Does Mediation Work For Property Disputes?

Property disputes between neighbors can get very heated. You're dealing with your home, and if it's gotten to the point that there's a dispute, there are usually other conflicts with your neighbors. This means that mediation might actually be the perfect resolution for your situation.

What is Mediation?

Mediation is an informal dispute resolution process. It's a negotiation but with the help of a mediator. The mediator is a neutral person who doesn't have anything to do with the case. Their job is to help facilitate discussions so you can hopefully come to an agreement with your neighbor. If you reach an agreement, you can sign paperwork to make it legally binding. If you can't reach an agreement, you can still exercise your original options, like going to court.

What Does Mediation Do?

The purpose of mediation is to find a solution that everyone is happy with. Mediation doesn't end with a winner or a loser. For example, say your neighbor's shed is a little over your property line. Your neighbor might disagree about where the property line is even if you had a survey done. You might not even care that much about the shed except that you don't want to lose your property rights through adverse possession. Your neighbor might think you could be right but not want to admit it because they don't want to have to pay to move or rebuild the shed. The mediator's job is to find out what you really care about so you're not stuck arguing back and forth about whether the shed is in the right spot. They might suggest something like signing an agreement that a neighbor can rent that small space on your property for a small amount until it's time for them to replace the shed because it's old or they need a bigger one.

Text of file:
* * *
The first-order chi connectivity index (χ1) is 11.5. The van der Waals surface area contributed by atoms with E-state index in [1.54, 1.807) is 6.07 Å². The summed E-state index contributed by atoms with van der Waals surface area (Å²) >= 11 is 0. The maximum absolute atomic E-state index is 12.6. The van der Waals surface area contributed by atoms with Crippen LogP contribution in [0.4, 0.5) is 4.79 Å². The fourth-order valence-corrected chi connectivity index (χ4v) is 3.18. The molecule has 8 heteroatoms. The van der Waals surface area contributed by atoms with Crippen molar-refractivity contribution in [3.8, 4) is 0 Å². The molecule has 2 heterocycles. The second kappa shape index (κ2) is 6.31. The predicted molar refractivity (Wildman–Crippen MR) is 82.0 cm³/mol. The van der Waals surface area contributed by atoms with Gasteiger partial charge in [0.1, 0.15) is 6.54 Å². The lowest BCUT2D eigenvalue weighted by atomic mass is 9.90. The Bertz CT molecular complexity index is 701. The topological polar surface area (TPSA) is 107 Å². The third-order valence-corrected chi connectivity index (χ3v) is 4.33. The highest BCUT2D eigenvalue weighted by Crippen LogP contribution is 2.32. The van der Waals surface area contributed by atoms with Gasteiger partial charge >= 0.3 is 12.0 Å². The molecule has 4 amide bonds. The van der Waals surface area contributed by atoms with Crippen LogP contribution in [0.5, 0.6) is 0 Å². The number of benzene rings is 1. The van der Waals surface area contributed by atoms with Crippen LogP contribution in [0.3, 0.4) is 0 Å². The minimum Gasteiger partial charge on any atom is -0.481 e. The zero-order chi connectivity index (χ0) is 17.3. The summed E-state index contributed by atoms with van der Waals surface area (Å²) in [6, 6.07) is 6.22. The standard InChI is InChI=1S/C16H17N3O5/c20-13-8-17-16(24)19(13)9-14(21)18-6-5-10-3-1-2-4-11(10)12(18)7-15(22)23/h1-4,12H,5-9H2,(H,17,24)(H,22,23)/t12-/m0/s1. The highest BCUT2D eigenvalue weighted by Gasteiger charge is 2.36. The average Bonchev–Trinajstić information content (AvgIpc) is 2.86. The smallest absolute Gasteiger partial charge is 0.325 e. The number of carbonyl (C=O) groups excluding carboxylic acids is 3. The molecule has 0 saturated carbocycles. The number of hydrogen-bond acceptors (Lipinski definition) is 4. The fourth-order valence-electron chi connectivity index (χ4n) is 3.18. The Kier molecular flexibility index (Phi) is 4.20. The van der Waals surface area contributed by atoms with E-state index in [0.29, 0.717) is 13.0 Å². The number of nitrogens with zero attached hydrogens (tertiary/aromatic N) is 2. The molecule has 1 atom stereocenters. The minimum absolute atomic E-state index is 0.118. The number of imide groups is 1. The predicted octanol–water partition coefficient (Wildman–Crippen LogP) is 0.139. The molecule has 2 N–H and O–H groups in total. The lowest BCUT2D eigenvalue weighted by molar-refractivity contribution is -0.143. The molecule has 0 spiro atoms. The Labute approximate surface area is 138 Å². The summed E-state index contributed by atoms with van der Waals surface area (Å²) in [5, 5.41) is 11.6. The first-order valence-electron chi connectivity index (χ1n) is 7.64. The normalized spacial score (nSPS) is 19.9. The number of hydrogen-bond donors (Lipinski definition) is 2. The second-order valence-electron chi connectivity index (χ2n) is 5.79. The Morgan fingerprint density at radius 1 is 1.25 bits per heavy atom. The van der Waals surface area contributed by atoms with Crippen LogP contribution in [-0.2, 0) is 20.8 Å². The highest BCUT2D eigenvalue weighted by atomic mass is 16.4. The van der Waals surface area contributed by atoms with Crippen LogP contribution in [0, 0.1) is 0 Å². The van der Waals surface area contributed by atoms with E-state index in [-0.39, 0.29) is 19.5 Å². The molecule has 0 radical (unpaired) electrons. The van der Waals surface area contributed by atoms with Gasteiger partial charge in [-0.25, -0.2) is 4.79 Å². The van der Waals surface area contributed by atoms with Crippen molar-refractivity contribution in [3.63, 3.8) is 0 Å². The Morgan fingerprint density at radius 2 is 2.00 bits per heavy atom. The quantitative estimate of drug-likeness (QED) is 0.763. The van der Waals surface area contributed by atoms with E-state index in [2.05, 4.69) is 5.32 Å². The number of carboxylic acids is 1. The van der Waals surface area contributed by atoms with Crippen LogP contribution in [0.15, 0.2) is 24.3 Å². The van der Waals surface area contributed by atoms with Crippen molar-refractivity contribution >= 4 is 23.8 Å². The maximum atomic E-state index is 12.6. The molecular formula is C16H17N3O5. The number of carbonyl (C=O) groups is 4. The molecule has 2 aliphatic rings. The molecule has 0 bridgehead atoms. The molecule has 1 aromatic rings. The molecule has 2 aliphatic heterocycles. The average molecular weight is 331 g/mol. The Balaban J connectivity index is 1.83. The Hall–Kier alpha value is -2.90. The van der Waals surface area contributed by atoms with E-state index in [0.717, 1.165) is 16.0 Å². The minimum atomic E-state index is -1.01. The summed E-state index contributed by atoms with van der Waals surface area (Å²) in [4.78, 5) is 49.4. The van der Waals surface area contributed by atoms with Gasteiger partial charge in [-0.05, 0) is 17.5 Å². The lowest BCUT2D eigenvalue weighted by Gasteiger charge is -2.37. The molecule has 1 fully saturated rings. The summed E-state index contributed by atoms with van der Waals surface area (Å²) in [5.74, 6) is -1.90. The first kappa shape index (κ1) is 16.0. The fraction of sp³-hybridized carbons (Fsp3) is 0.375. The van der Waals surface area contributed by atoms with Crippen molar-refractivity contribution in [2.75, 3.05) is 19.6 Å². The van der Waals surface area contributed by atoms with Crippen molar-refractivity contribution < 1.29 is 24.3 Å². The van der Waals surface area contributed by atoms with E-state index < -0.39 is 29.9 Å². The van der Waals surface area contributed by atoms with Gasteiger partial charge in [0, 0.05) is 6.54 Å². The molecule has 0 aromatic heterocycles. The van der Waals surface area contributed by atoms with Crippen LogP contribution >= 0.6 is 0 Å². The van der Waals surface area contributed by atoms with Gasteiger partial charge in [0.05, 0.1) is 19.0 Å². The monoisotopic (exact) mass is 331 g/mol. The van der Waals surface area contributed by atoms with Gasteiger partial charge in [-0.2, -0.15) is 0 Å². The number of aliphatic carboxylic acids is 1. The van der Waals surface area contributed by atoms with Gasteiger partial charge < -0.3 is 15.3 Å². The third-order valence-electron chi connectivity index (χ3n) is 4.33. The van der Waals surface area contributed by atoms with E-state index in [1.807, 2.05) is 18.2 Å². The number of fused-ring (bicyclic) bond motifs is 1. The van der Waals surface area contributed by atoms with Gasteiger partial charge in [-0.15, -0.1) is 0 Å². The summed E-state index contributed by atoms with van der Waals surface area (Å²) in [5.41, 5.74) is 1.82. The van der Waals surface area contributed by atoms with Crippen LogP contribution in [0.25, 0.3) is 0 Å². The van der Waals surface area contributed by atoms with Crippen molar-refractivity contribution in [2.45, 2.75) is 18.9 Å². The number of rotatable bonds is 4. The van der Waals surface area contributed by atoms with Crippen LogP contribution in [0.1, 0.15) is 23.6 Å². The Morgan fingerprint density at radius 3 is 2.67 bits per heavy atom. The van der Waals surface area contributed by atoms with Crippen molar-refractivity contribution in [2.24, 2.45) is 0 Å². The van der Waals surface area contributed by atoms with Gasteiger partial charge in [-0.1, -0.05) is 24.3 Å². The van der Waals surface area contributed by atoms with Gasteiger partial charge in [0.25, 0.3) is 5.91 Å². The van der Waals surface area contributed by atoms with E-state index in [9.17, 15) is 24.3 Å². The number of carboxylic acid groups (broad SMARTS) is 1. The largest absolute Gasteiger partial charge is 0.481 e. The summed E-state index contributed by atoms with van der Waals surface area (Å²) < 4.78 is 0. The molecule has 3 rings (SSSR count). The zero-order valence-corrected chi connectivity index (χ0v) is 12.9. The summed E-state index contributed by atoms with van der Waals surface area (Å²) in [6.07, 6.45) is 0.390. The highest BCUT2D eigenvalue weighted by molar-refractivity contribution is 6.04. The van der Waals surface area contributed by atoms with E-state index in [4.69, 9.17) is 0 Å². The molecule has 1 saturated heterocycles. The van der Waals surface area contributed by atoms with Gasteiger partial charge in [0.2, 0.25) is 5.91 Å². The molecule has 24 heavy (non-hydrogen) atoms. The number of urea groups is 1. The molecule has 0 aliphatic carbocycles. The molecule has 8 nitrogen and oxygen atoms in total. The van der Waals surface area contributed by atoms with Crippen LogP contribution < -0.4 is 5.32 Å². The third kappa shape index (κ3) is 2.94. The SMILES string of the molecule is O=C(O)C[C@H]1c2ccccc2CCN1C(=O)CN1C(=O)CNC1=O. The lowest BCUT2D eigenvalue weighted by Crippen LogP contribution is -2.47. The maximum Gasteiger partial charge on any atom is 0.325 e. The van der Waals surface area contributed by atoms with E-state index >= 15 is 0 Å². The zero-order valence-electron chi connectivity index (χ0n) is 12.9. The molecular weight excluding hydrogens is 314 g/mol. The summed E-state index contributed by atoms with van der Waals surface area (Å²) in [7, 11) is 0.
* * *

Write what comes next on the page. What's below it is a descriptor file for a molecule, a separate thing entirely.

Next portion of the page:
How Does Mediation Solve Conflicts?

Conflict resolution is the most important part of mediation. Mediation doesn't create any legal agreements you couldn't reach on your own. Instead, the mediator is trained to get through any conflicts that are holding up the agreement. For example, in a property dispute, your neighbor might act belligerently when you try to talk to them, and you might not respond well. Both parties might bring up other problems like barking dogs or where you park your cars. The mediator will either help you work through those issues or convince you to set them aside so you can address the real problem.

For more information, contact a conflict mediation service in your area.